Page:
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Set 72140

U.S. Marines

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All figures are supplied unpainted    (Numbers of each pose in brackets)
Date Released 2024
Contents 32 figures
Poses 8 poses
Material Plastic (Medium Consistency)
Colours Grey
Average Height 23.5 mm (= 1.7 m)


Originally the US Marines had provided guards for naval facilities, ship-board security and landing troops from ships – all the traditional marine roles, but after their actions in France during World War I, many were asking why the nation needed a separate force when it could become just a part of the Army, at a much cheaper cost. To counter this prospect, the Marine leadership developed a new focus during the 1920s on policing colonial possessions, and in particular, on developing the techniques and equipment required to conduct amphibious landings in order to establish forward bases for such actions. With the rise of aggressive Imperial Japan in the 1930s, it was becoming more likely that any future war would be in the Pacific, and involve the taking of many islands, for which the Marines were increasingly well-suited. When war did finally come in December 1941, this scenario came to pass, and the US Marine Corps played a huge part in the Pacific campaign, establishing a reputation which meant that there was never again any question of the Marines being disbanded or absorbed into the Army.

In the early days of the war the Marines were mostly grouped in small units in various far-flung possessions, and could do little to stop the Japanese tide. In time this would change of course, as would their appearance and weaponry, and as we shall see, this set is aimed squarely at the later, more famous and victorious battles of the USMC. None of these figures carries the well-liked Springfield 03 rifle, but three have the later M1 Garand, which would soon prove its worth and become the standard rifle of the Corps (the first man in our second row may instead be holding a shotgun, but hard to see). One man holds a Thompson submachine gun, which had a mixed reputation with the Marines, but was certainly used and is worthy of its place here. Another man holds an M1 Carbine, which was preferred to a pistol, although several of these poses also have a holstered pistol for self defence. The second figure in our second row holds a classic Pacific War weapon, the flamethrower, which is again a later war model, the M2-2. Finally we have two heavier weapons that had a much longer heritage. In the top row we have an M1919A4 Browning light machine gun mounted on a tripod, and in the lower row an M1917A1 heavy machine gun (with no condenser). Both are appropriate weapons, and indeed all the weapons here are fine for the subject, but we were a little disappointed that there is no evidence of grenades on any figure.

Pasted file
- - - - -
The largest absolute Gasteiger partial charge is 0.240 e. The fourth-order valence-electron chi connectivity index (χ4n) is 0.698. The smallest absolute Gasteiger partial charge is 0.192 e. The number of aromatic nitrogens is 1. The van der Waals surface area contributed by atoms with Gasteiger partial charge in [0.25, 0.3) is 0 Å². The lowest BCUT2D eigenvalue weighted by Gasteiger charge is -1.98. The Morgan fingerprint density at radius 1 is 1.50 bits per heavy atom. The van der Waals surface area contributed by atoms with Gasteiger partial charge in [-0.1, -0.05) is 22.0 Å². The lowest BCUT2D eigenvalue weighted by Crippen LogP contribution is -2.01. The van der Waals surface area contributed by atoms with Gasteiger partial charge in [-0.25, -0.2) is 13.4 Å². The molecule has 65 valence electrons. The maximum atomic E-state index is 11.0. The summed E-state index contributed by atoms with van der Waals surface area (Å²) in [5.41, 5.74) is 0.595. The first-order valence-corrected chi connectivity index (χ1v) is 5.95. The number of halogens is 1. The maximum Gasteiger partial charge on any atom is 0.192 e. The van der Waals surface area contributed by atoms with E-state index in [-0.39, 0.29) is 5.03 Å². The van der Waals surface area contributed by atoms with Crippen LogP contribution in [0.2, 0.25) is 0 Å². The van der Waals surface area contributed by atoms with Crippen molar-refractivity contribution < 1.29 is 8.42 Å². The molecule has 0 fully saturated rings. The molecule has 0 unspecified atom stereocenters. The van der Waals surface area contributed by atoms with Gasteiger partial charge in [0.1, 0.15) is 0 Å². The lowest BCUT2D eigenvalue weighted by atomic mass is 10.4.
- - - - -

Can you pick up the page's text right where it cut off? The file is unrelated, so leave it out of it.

The clothing matches the later war weaponry, as all the men wear the ubiquitous combat ‘utilities’ or ‘dungarees’ of shirt (officially called a coat) worn outside of trousers. The helmet is the M1 steel helmet (apparently with a cover), officially adopted before the start of hostilities, but only common wear after the first few battles. One man wears instead a peaked utility cap, which was often worn under the helmet, but rarely by itself like this when in combat. More than half of the poses wear leggings, which were not well-liked and were generally discarded when going into action, so we felt they are rather overrepresented here.